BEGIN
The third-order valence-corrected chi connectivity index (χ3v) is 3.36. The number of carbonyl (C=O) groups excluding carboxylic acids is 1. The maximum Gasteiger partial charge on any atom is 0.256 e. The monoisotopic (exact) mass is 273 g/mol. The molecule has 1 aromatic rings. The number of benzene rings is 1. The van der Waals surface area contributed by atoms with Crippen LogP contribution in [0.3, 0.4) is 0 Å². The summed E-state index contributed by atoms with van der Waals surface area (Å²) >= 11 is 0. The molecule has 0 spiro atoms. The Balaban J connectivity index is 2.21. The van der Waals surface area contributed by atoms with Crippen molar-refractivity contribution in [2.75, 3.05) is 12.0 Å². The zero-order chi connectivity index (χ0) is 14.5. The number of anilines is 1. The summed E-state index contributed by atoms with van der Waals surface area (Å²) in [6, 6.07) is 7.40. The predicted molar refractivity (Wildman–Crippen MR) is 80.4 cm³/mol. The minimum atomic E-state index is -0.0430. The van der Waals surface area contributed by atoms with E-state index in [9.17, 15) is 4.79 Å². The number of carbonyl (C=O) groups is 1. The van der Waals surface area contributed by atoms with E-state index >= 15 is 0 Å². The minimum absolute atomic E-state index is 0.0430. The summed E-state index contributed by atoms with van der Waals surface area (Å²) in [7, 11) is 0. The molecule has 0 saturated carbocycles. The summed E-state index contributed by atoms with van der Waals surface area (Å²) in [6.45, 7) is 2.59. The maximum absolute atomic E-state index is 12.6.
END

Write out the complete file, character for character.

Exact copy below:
The third-order valence-corrected chi connectivity index (χ3v) is 3.36. The number of carbonyl (C=O) groups excluding carboxylic acids is 1. The maximum Gasteiger partial charge on any atom is 0.256 e. The monoisotopic (exact) mass is 273 g/mol. The molecule has 1 aromatic rings. The number of benzene rings is 1. The van der Waals surface area contributed by atoms with Crippen LogP contribution in [0.3, 0.4) is 0 Å². The summed E-state index contributed by atoms with van der Waals surface area (Å²) >= 11 is 0. The molecule has 0 spiro atoms. The Balaban J connectivity index is 2.21. The van der Waals surface area contributed by atoms with Crippen molar-refractivity contribution in [2.75, 3.05) is 12.0 Å². The zero-order chi connectivity index (χ0) is 14.5. The number of anilines is 1. The summed E-state index contributed by atoms with van der Waals surface area (Å²) in [6, 6.07) is 7.40. The predicted molar refractivity (Wildman–Crippen MR) is 80.4 cm³/mol. The minimum atomic E-state index is -0.0430. The van der Waals surface area contributed by atoms with E-state index in [9.17, 15) is 4.79 Å². The number of carbonyl (C=O) groups is 1. The van der Waals surface area contributed by atoms with E-state index >= 15 is 0 Å². The minimum absolute atomic E-state index is 0.0430. The summed E-state index contributed by atoms with van der Waals surface area (Å²) in [7, 11) is 0. The molecule has 0 saturated carbocycles. The summed E-state index contributed by atoms with van der Waals surface area (Å²) in [6.45, 7) is 2.59. The maximum absolute atomic E-state index is 12.6.